The Press Democrat
By Marc Levine
This week, I will cast one of the deciding votes on a state budget that bolsters our commitment to education and health care, invests in our crumbling infrastructure, strengthens our rainy-day fund and addresses the changing weather patterns that overflowed our rivers, washed away our roads and fueled the most devastating fires in state history — catastrophes from which we will be recovering for years to come.
The budget I plan to vote for will include nearly $100 million to cull drought-stricken trees from our forests and take other steps to reduce the natural fuel load for wildfires. Another $50 million will go toward restoring and rebuilding public property lost to natural disaster. Tens of millions will flow to school districts and local governments to make up for lost tax revenue.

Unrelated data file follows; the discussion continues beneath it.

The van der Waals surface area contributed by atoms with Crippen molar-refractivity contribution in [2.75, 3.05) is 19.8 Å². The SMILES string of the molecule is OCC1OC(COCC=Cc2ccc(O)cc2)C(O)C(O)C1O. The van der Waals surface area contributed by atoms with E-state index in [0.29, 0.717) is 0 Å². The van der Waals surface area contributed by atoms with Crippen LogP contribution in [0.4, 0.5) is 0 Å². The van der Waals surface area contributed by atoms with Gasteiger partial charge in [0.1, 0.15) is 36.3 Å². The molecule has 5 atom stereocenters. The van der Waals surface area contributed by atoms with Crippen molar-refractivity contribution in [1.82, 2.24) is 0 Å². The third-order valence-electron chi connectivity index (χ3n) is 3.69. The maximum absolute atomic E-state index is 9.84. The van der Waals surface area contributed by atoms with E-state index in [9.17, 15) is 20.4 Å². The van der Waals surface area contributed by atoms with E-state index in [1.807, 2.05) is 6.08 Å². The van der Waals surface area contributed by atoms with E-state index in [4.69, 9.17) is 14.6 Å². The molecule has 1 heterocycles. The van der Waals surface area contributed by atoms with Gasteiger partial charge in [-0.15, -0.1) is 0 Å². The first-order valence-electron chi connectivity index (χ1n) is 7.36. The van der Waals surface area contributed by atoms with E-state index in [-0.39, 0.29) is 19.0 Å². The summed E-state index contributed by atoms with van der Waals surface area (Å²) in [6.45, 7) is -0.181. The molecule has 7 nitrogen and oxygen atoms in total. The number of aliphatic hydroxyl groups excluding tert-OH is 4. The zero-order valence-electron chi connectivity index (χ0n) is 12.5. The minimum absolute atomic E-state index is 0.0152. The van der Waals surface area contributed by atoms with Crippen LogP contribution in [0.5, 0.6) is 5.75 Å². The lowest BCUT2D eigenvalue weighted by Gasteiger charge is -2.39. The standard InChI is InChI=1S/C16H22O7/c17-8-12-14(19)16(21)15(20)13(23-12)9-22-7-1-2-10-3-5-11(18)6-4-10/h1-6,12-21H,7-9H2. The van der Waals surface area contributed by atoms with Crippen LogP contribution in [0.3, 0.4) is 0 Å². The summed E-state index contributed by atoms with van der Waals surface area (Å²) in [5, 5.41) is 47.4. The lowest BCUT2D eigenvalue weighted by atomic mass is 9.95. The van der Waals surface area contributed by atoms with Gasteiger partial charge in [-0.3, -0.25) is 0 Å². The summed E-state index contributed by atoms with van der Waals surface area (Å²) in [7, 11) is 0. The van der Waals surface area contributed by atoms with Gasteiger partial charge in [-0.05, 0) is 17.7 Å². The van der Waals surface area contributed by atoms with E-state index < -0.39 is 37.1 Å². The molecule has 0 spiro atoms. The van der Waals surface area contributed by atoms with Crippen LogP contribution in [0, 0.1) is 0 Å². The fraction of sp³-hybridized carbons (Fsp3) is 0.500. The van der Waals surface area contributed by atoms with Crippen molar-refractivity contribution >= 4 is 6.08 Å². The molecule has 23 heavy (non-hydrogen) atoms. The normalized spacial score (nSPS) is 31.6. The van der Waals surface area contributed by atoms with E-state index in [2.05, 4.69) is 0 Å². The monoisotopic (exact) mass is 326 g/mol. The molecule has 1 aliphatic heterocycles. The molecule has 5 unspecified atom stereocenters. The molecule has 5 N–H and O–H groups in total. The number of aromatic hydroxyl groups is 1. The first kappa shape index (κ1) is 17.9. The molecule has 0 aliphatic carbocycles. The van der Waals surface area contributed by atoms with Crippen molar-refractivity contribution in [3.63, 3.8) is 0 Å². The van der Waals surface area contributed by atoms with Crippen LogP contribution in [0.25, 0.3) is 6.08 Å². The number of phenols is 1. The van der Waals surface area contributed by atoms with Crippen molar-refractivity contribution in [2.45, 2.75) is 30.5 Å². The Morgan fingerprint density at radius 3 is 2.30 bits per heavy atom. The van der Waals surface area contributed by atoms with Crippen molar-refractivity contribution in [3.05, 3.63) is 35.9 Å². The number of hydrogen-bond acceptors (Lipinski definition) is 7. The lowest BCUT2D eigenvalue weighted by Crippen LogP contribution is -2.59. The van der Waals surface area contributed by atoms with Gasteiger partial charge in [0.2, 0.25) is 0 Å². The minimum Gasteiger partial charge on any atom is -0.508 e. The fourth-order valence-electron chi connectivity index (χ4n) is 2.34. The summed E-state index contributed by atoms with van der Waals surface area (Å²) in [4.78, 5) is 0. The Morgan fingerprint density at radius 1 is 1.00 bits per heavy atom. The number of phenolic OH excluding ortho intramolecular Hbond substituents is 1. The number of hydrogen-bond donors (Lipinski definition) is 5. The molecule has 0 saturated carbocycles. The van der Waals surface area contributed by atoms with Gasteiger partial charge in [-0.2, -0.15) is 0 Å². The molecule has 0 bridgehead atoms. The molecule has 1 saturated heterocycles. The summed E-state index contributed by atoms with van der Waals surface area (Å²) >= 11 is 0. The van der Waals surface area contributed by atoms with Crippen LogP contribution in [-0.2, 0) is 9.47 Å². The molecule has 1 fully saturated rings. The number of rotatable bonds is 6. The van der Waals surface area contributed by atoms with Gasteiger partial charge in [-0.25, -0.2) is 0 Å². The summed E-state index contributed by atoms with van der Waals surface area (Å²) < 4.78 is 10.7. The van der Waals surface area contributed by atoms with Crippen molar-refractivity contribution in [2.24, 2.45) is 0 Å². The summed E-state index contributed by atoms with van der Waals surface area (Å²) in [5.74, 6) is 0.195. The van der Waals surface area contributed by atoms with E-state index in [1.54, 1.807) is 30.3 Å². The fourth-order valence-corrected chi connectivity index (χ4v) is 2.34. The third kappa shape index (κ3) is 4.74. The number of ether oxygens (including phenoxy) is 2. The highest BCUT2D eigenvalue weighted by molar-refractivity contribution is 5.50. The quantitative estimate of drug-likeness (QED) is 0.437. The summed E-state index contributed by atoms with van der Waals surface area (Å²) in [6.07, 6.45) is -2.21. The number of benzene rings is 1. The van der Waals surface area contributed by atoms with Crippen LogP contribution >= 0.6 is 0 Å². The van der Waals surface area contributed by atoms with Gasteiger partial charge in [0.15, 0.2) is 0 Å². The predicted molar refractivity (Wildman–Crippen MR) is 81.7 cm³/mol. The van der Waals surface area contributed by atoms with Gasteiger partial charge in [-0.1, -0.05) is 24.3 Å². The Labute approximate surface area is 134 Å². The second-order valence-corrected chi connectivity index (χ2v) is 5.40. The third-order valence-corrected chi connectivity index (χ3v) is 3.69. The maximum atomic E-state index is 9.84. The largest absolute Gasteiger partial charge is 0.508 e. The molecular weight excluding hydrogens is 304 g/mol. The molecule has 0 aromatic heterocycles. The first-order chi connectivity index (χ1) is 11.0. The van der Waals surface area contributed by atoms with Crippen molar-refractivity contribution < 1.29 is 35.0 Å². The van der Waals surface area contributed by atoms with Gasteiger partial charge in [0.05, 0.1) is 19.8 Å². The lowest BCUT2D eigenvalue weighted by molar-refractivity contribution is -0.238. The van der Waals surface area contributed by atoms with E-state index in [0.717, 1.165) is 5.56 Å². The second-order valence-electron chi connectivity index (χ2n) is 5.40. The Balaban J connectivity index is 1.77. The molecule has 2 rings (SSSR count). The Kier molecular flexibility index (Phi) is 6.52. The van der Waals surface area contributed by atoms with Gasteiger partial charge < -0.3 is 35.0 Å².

There will be at least $15 million to modernize California’s public safety radio systems. And we will see a significant increase — $160 million — to Cal Fire’s operating budget.
It won’t include everything we want or need. Budgets don’t work like that. Although you would never know it from watching cable news, compromise is still very much at the heart of our political system, and everyone leaves the table with some, but not all, of what they want.
The budget is an indispensable tool for mitigating disaster and building a resilient future, but it is not the only means by which we can do what’s right for our community in the aftermath of the fires last October.